Grand Designs Australia: A Class Act

Grand Designs Australia: A Class Act


A Woollahra home calls on its historic roots to embody a space that’s nothing short of unique

Preserving the past is a notion society is obsessed with, so why shouldn’t the same concept apply to the humble family home? Mixing the old with the new often generates the best results, as proved by Orama, a Victorian-era villa housing a modern secret that’s only revealed once you step through its doors.

Originally a tired, run-down home that received minor touch-ups over the past 30-odd years, it was high time this residence had a full makeover. With the client keen on preserving the villa’s history and much-loved ornate street presence, the brief revolved around enhancing its original essence and expanding on it. Executed using a two-stage approach, the existing home was restored and renovated with a modern wing created to accommodate the family who live within.

Featuring a master suite, two bedrooms with ensuite, a music room, study, two living spaces and guest bedroom suite, there’s also a plunge pool and outdoor entertaining area. To maintain as much character of the original residence as possible, careful restoration was undertaken by AEA Constructions. “We were able to resolve the restoration of the historic ceilings in the old villa, alter and restore the original timber staircase to comply with modern standards and repair existing doors and windows,” says construction manager and managing director of AEA Constructions, Anthony Alexiou.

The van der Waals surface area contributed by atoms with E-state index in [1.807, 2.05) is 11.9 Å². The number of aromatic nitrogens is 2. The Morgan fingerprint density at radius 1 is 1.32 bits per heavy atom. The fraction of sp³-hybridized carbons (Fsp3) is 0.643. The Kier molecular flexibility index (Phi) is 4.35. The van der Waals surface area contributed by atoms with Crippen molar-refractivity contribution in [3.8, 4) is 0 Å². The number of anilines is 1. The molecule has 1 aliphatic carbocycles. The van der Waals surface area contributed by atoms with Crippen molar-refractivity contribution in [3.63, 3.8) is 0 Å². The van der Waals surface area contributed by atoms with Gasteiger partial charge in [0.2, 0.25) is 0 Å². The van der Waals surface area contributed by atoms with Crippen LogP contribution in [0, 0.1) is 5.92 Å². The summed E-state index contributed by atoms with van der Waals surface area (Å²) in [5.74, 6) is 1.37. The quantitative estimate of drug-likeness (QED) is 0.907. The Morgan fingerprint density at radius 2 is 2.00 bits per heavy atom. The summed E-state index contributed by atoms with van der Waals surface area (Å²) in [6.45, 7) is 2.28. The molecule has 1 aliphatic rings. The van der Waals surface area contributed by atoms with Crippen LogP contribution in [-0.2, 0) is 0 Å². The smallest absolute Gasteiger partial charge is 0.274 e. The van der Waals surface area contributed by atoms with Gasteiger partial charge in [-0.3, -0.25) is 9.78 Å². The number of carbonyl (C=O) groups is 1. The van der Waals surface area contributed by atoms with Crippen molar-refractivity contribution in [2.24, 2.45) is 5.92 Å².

After the restoration works to the original structure were completed, the new concrete wing, featuring the living space, kitchen and entertaining areas to the rear of the home, was created. “Conceptually, the aim was to make the new wing of comparable substance and quality to the villa, but with the skill and detailing devoted to making the structure spare and minimal in contrast to the ornamental fabric of the original,” says Anthony.

Taking its cues from the blocky, pattern-book forms of the villa, the structure is not evident from the street, but revealed once you are in the home. “The new architecture is discreet, doffing its cap to the historic villa that stands before it,” says Anthony. “Separated by a century and a half, the two parts of Orama stand as beautiful expositions of the best construction standards of their day.”

But every project has its challenges, and Orama had plenty. From constricted access points, its proximity to a nearby boutique hotel, and zero tolerance to the design and finishes of the heritage villa and minimalist house, many obstacles were overcome to create the home that now stands proud. “Whether it’s the sliding glass doors, free-form curved concrete wall or the integration of sustainable services — including solar, hydronic and rainwater reuse — this house is cutting-edge,” says Anthony.

Balancing a minimal, concrete wing with an original heritage home is a difficult feat, but both structures share one thing in common: substance. Taking a bold approach certainly paid off for this Sydney Eastern Suburbs home, which maintains its beloved exterior and conceals an award-winning space that embodies modern perfection.

Originally from magaine, Volume 5 Issue 3
Written by Annabelle Cloros
Photography by Marian Riabic